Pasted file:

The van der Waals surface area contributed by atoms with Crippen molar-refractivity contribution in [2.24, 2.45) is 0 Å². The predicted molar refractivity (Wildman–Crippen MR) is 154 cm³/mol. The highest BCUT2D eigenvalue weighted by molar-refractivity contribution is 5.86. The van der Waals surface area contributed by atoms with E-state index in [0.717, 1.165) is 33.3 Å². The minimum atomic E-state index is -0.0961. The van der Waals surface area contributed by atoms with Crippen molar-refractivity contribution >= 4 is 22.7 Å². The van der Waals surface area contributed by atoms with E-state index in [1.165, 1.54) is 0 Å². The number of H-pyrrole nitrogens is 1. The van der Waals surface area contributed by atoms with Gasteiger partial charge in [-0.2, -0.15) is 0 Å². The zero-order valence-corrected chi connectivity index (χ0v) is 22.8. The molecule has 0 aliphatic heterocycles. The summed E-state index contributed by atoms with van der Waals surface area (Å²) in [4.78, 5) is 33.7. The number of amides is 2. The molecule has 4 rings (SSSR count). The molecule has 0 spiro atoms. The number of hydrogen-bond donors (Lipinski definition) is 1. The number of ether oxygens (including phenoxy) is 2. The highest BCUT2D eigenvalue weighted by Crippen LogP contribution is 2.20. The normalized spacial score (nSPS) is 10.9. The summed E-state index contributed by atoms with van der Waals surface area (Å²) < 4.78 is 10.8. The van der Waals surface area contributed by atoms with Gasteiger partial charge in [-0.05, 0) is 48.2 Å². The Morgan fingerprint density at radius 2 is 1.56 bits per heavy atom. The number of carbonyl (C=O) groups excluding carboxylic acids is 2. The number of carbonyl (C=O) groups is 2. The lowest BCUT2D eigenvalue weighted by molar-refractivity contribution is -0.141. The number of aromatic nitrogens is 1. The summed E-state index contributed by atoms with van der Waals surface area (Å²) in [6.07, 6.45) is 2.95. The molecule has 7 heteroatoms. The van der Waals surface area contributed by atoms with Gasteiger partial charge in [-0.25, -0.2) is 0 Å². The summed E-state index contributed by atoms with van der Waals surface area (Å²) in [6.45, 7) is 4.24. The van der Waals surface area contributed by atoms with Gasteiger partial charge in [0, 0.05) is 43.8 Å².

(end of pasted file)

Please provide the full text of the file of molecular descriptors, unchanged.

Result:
The van der Waals surface area contributed by atoms with Crippen molar-refractivity contribution in [2.24, 2.45) is 0 Å². The predicted molar refractivity (Wildman–Crippen MR) is 154 cm³/mol. The highest BCUT2D eigenvalue weighted by molar-refractivity contribution is 5.86. The van der Waals surface area contributed by atoms with E-state index in [0.717, 1.165) is 33.3 Å². The minimum atomic E-state index is -0.0961. The van der Waals surface area contributed by atoms with Crippen molar-refractivity contribution >= 4 is 22.7 Å². The van der Waals surface area contributed by atoms with E-state index in [1.165, 1.54) is 0 Å². The number of H-pyrrole nitrogens is 1. The van der Waals surface area contributed by atoms with Gasteiger partial charge in [-0.2, -0.15) is 0 Å². The zero-order valence-corrected chi connectivity index (χ0v) is 22.8. The molecule has 0 aliphatic heterocycles. The summed E-state index contributed by atoms with van der Waals surface area (Å²) in [4.78, 5) is 33.7. The number of amides is 2. The molecule has 4 rings (SSSR count). The molecule has 0 spiro atoms. The number of hydrogen-bond donors (Lipinski definition) is 1. The number of ether oxygens (including phenoxy) is 2. The highest BCUT2D eigenvalue weighted by Crippen LogP contribution is 2.20. The normalized spacial score (nSPS) is 10.9. The summed E-state index contributed by atoms with van der Waals surface area (Å²) < 4.78 is 10.8. The van der Waals surface area contributed by atoms with Gasteiger partial charge in [-0.05, 0) is 48.2 Å². The Morgan fingerprint density at radius 2 is 1.56 bits per heavy atom. The number of carbonyl (C=O) groups excluding carboxylic acids is 2. The number of carbonyl (C=O) groups is 2. The lowest BCUT2D eigenvalue weighted by molar-refractivity contribution is -0.141. The number of aromatic nitrogens is 1. The summed E-state index contributed by atoms with van der Waals surface area (Å²) in [6.07, 6.45) is 2.95. The molecule has 7 heteroatoms. The van der Waals surface area contributed by atoms with Gasteiger partial charge in [-0.25, -0.2) is 0 Å². The summed E-state index contributed by atoms with van der Waals surface area (Å²) in [6.45, 7) is 4.24. The van der Waals surface area contributed by atoms with Gasteiger partial charge in [0, 0.05) is 43.8 Å².